• Triumph Tiger 900 GT First Ride Review

Triumph’s newest adventure tourer could be the only motorcycle you’ll ever need

The Ed and I were recently having an animated conversation about the best style of motorcycle to have in a one-bike garage. Being the stunter that he is, Abhay favoured sport nakeds for their practicality, fun factor and ease of riding while I felt an adventure tourer would fare better. ADVs are versatile, surprisingly easy to ride in traffic and can be as much fun as sport nakeds. Like the Triumph Tiger 900 GT. 

Triumph Tiger 900 GT First Ride Review

The 900 is a stark departure from the Tiger 800 family as the Tiger 900 embraces its adventure side fully unlike the earlier Tigers that were a bit like sportsbikes on stilts. In fact, the 900's riding experience is completely different and it all starts with the looks. As compared to the previous generation Tiger, the new 900 looks a lot more lithe and compact. It looks slimmer but surprisingly it is wider. The slim headlamp and taller beak make it look more purposeful now. It is also taller thanks to a new adjustable windscreen that is said to offer better airflow while reducing wind buffeting. Triumph has moved the engine forward and positioned it lower to reduce the centre of gravity. To package things more efficiently it also features dual radiators. These updates have helped a lot in making the 900 GT easier to ride. Get onto the motorcycle and you will be surprised at how compact it feels. You’ll also be surprised at how ridiculously easy it is to ride at crawling speeds and how well-balanced and lightweight it feels on the move. Triumph says the new Tiger is 6kg lighter than the 800 but it feels like the weight loss is twice the number! Shorter riders will also appreciate the 810mm seat height, though it is adjustable and can go up to 830mm. 

Besides the design the more premium experience comes in the form of all-LED lighting and a new 7-inch colour TFT dash. It offers four screen styles which can be toggled through a five-way joystick. You can opt for the Triumph Connectivity module which allows you to toggle between music, receive calls and even control GoPro functions via Bluetooth, though it is expensive at 21,000. The GT redeems itself somewhat by offering heated grips and cruise control as standard. 

Triumph Tiger 900 GT First Ride Review

Engine capacity is up from 800cc to 888cc but the more significant update is the new 1-3-2 firing order. Triumph says this change offers the feel and benefits of a twin cylinder engine at low revs and that of a triple-cylinder engine at mid to top-end revs. In the process, the Tiger also sounds less Daytona/Street Triple and more like a proper European ADV! The power output remains unchanged at 95PS but peak torque produced is up by 8Nm at 87Nm. The numbers are delivered in a vastly different way and the Tiger packs a stronger punch at low to mid-revs, while more torque is now available across the rev range. Electronics include ride-by-wire and four riding modes now and the Tiger also gets IMU-based lean-sensitive traction control and cornering ABS.

Triumph Tiger 900 GT First Ride Review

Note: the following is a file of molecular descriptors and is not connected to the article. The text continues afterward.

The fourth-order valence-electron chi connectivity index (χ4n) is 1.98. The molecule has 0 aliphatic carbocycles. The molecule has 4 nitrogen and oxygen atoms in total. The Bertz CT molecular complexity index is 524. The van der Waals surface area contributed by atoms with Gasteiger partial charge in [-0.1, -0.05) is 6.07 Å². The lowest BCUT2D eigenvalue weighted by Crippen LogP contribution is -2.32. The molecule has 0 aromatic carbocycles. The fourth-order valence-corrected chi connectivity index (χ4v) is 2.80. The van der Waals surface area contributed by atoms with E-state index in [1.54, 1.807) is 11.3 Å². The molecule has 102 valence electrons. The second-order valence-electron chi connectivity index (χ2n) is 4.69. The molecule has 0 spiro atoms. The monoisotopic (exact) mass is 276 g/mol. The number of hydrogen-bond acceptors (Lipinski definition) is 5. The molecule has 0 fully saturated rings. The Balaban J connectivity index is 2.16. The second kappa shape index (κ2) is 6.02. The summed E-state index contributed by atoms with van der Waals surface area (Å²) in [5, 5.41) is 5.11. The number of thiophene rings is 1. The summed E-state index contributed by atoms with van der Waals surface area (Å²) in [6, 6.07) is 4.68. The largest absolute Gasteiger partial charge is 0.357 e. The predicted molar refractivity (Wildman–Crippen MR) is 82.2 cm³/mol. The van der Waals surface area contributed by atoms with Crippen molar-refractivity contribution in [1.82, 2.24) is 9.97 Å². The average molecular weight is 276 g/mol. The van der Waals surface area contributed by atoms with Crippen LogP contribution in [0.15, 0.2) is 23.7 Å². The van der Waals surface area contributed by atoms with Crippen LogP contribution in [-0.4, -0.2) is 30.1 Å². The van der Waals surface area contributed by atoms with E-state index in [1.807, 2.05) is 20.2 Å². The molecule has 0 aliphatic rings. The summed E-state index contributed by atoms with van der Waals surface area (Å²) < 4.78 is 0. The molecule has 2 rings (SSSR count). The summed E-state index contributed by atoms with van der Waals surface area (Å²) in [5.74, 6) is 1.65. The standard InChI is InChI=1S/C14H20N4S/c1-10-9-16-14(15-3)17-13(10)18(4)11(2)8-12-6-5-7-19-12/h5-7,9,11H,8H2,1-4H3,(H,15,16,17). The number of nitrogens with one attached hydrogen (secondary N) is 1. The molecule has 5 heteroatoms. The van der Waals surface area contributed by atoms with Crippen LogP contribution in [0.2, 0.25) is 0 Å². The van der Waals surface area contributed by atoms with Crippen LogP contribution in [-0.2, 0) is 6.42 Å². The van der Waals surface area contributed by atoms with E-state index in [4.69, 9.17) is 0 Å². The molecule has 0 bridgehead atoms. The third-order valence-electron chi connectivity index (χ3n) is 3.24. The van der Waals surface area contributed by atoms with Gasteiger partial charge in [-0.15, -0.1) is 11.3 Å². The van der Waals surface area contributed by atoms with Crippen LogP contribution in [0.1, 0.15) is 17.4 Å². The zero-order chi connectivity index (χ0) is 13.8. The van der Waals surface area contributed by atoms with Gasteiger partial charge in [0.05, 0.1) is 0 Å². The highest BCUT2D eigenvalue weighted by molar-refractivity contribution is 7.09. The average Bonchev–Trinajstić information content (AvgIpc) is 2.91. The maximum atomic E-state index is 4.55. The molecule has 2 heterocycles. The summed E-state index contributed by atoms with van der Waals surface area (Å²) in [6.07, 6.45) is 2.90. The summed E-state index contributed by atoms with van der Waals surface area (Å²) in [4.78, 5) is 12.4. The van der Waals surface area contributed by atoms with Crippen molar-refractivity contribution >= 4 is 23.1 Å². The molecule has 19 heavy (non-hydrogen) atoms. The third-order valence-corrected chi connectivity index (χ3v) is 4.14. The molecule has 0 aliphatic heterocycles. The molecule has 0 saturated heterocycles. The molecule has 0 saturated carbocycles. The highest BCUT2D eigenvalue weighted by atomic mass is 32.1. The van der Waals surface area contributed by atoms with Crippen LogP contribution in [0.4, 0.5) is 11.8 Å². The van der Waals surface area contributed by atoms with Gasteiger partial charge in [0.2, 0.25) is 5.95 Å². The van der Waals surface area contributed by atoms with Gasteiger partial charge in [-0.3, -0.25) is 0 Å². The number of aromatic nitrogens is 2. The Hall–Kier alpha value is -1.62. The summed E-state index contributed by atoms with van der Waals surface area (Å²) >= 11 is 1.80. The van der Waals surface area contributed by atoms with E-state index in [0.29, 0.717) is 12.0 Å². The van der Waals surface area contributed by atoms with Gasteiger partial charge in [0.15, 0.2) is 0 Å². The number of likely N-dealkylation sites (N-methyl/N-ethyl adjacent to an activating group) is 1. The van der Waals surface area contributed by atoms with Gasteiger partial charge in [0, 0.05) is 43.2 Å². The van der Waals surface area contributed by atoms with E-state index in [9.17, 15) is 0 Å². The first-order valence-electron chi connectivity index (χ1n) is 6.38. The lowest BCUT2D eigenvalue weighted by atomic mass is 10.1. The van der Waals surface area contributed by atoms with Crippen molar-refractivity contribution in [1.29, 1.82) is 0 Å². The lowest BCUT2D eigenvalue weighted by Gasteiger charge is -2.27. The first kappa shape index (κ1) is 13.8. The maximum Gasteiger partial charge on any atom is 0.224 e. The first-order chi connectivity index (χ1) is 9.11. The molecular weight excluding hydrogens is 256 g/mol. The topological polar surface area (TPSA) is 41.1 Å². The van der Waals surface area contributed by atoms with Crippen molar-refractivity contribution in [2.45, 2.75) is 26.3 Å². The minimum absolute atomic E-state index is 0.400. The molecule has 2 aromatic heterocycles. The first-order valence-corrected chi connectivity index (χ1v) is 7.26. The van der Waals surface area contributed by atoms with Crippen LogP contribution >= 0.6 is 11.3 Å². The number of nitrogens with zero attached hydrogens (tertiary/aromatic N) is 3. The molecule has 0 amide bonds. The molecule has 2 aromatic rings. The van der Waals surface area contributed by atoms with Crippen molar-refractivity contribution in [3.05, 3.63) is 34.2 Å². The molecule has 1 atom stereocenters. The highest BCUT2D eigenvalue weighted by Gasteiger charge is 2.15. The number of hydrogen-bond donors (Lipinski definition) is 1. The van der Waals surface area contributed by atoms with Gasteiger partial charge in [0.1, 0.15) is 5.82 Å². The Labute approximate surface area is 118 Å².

At first I missed the Tiger 800's typical in-triple wail but the new exhaust note grows on you. At low revs it sounds like a V-twin, like all large-capacity twin-cylinder ADVs. In fact with the low down performance, it is even more adventure capable now and also sits comfortably at triple-digit highway speeds with a lot in reserve if you want to overtake a couple of trucks in quick succession. The motor isn’t as rev-happy as before but it is something you would forgive for its tractability. The light clutch is another draw but the gearbox feels notchy at times, especially while downshifting. 

Heat management has improved, meaning the motor still runs hot but you don’t feel much of it in traffic. Tiger 800 users will point at the new motor’s slight drop in refinement but we feel this will not be a bother while touring distances and is more of a part of the engine's character. The 180mm ground clearance allows you to indulge in mild off-roading, though we would suggest a switch to a metal bashplate instead of the stock plastic one for frequent excursions. 

Triumph Tiger 900 GT First Ride Review

Owing to its lightweight feel and low centre of gravity the 900 GT also feels agile and planted around corners, also because the Metzeler Tourance dual-purpose tyres offer lots of grip on tarmac. Suspension at both ends is adjustable and the monoshock gets a remote pre-load adjustment knob that's easy to reach and adjust. By default the suspension is tuned on the firmer side. We were impressed though with its ability to soak bumps even on some of the worst surfaces we rode on. With the top-spec Brembo Stylema brake caliper, there is now a better connect between the brake lever and the front brakes. Braking is now more precise and feelsome. 

Triumph Tiger 900 GT First Ride Review

Having spent a week with it, I reckon the Tiger 900 GT is the only motorcycle I need. It’s upright riding position, low-speed balance and light controls make it very easy to ride in traffic, highway manners are impeccable with almost non-existent wind buffeting and a comfortable seat. At Rs 13.7 lakh (ex-showroom) the Tiger 900 GT commands a premium of just Rs 40,000 over the previous Tiger 800 XRx. For that premium, it offers a lot more in terms of capability and versatility. The ‘Jack of all trades’ bill fits the Tiger 900 GT, almost!


Technical Specifications

Triumph Tiger 900 GT

Engine: In-line, 3-cylinder, liquid-cooled, 12 valve, DOHC 

Power: 95.2PS @ 8,750rpm 

Torque: 87Nm @ 7,250rpm 

 Weight: 194kg 0-100kmph: NA 

Price: Rs 13.70 lakh ex-showroom, New Delhi

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